Amazon Kindle 3 e-book reader
Mobile library downsized and overhauled
Review Even a blind man in a dark room can see what the problem is with eBook readers has been – the cost. Every eBook reader review Reg Hardware has run has been followed by dozens of comments all along the lines of: Nice idea, but how much?
Amazon's Kindle 3: e-book gets new cover
Now Amazon has bitten the bullet and released a new third-generation Kindle eBook reader with the altogether more realistic price of £109 for the Wi-Fi only model and £149 for the Wi-Fi & 3G version which comes with free cellular connectivity. That compares to £207 for the earlier model reviewed here.
Of the two devices it's the cheaper Wi-Fi only version on review here and, in my opinion, it's clearly the one to get. Surely, even the most avid reader doesn't get consumed by the burning urge to buy literature so suddenly that they need a cellular link, and it's not as if hotspots are that hard to find these days.
Get the Kindle 3 in your hand and it soon becomes obvious that, in one sense, you are actually getting rather less for your money. At 190 x 123 x 8.5mm and weighing 241g the new model is 21 per cent smaller and 17 per cent lighter than the Kindle 2, and feels it.
The controls have been subtly modified to accommodate the new smaller format. The page turn keys on either side of the device are now much thinner, though still easy enough to use. The old joystick has been replaced by a decent little navigation pad that, along with the menu key, has migrated down the device to form part of the keyboard layout.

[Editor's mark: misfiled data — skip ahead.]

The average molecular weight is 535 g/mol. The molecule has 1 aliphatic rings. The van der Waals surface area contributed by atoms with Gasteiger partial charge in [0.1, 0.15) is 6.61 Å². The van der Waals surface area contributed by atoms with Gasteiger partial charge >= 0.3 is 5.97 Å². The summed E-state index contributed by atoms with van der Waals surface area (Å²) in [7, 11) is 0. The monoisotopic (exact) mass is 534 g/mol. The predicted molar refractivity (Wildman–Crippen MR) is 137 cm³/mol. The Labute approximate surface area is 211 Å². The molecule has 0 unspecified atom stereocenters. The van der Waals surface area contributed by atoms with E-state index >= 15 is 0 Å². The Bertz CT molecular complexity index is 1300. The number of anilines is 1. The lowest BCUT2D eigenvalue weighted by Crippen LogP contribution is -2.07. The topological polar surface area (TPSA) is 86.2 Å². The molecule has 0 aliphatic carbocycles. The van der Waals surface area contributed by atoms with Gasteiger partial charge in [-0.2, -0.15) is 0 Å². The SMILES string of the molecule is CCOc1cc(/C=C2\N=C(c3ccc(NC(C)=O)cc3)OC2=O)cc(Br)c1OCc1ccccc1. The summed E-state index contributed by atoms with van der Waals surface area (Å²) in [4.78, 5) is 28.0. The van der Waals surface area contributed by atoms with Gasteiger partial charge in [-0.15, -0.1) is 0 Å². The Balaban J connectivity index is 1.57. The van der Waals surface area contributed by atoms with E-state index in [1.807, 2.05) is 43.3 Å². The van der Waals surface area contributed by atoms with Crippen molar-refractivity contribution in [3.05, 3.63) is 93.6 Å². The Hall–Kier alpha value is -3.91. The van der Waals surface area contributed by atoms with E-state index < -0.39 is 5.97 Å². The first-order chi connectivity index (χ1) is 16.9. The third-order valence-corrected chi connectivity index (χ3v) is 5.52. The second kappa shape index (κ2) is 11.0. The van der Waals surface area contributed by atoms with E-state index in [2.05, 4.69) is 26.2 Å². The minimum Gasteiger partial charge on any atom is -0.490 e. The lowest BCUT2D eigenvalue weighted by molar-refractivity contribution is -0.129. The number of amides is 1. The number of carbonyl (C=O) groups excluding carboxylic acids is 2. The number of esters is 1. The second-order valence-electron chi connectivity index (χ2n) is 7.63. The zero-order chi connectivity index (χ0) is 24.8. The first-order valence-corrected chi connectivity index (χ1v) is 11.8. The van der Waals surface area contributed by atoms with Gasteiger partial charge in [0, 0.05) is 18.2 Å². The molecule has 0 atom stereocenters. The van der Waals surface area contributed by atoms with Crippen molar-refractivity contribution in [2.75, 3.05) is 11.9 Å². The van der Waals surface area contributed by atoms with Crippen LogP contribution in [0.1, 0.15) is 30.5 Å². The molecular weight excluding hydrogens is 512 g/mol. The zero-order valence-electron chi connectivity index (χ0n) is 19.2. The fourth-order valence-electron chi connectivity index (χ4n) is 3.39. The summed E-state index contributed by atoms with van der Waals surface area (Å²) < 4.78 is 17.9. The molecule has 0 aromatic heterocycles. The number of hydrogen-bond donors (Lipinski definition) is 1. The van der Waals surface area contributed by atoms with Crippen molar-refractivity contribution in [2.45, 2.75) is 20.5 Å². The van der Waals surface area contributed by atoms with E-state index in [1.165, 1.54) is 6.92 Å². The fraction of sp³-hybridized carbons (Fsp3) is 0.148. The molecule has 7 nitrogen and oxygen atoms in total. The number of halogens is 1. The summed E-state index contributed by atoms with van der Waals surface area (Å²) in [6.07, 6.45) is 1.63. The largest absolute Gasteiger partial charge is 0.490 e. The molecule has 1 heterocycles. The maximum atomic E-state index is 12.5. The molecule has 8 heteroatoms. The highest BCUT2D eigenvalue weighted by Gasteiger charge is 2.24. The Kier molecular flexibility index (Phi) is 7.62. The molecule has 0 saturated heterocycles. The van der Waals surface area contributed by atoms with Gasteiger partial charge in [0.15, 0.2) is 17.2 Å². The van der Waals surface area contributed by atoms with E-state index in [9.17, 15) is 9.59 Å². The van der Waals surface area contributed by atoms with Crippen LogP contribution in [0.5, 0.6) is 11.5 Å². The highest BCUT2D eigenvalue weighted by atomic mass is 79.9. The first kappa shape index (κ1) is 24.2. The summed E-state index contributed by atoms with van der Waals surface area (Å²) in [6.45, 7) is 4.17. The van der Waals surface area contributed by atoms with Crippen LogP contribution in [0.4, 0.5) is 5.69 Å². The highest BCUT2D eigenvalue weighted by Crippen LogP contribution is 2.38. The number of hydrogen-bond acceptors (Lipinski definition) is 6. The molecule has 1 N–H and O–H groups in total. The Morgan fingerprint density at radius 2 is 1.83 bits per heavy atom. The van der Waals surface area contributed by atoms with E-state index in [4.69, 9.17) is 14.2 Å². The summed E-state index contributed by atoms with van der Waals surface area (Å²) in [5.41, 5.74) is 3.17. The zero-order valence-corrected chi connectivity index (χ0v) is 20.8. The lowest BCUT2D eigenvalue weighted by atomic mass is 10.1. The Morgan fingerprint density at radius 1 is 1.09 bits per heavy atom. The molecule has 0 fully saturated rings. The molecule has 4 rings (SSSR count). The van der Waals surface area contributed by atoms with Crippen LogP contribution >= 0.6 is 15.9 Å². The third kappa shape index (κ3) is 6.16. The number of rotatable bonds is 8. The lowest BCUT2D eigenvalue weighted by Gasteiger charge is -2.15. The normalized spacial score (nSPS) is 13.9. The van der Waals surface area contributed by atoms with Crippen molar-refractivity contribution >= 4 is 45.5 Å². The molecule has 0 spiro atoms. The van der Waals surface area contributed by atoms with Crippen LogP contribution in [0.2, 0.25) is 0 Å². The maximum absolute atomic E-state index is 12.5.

Slight modifications to controls to suit the new size
As well as the traditional white casing, the new device is now available in graphite and seems all the better for it. The back is also now textured and slightly soft-to-the-touch, another small but significant change that makes the new version more pleasant to hold for prolonged periods.
Next page: Inked in
In my opinion the 3G one is clearly the better option
If the Kindle weren't available when 3G then I wouldn't have bought one. True, wireless hotspots are not too hard to find but if you're in a hotel that requires you to connect to the network then open your browser to authenticate then you're out of luck as the Kindle can't do that.
I'm a frequent business traveller so I like the way I can get my daily newspaper 'delivered' every morning no matter where in the world I am without having the mess about finding a wireless hotspot. Turn the Kindle on and within a minute or two there's my newspaper.
Even if I weren't a frequent traveller I'd still have goen for the 3G version if only to get around the annoyance of being on holiday, finishing all your books and wanting something else to read. A couple of weeks ago I was in Munich (oh how I love the Oktoberfest) and while waiting for my flight back to Heathrow I finished my last book so without any hassle I went on the Kindle store from my Kindle and downloaded a book.
Global 3G is one of the main differentiators for me between this and other eBook readers.
My only gripe is that the directional keypad has a thin border on it so with my fat fingers I often push the central button when trying to push a directional button. A minor annoyance to what is otherwise an excellent device.
To be fair...
anyone reading a book in a dark room would have the same problem.
Swings and Roundabouts
Well, it's nice to see that the price of the Kindle has dropped, but I was shocked to see that prices of eBooks at Amazon are now mostly higher than their paperback (and often hardback) equivalents.
Of course, the olde Gutenberg-sourced eBooks are available for free, but is there really any excuse for delivering books electronically at a higher price than the paper versions? Apart from attempting to preserve the dead-tree-based business model?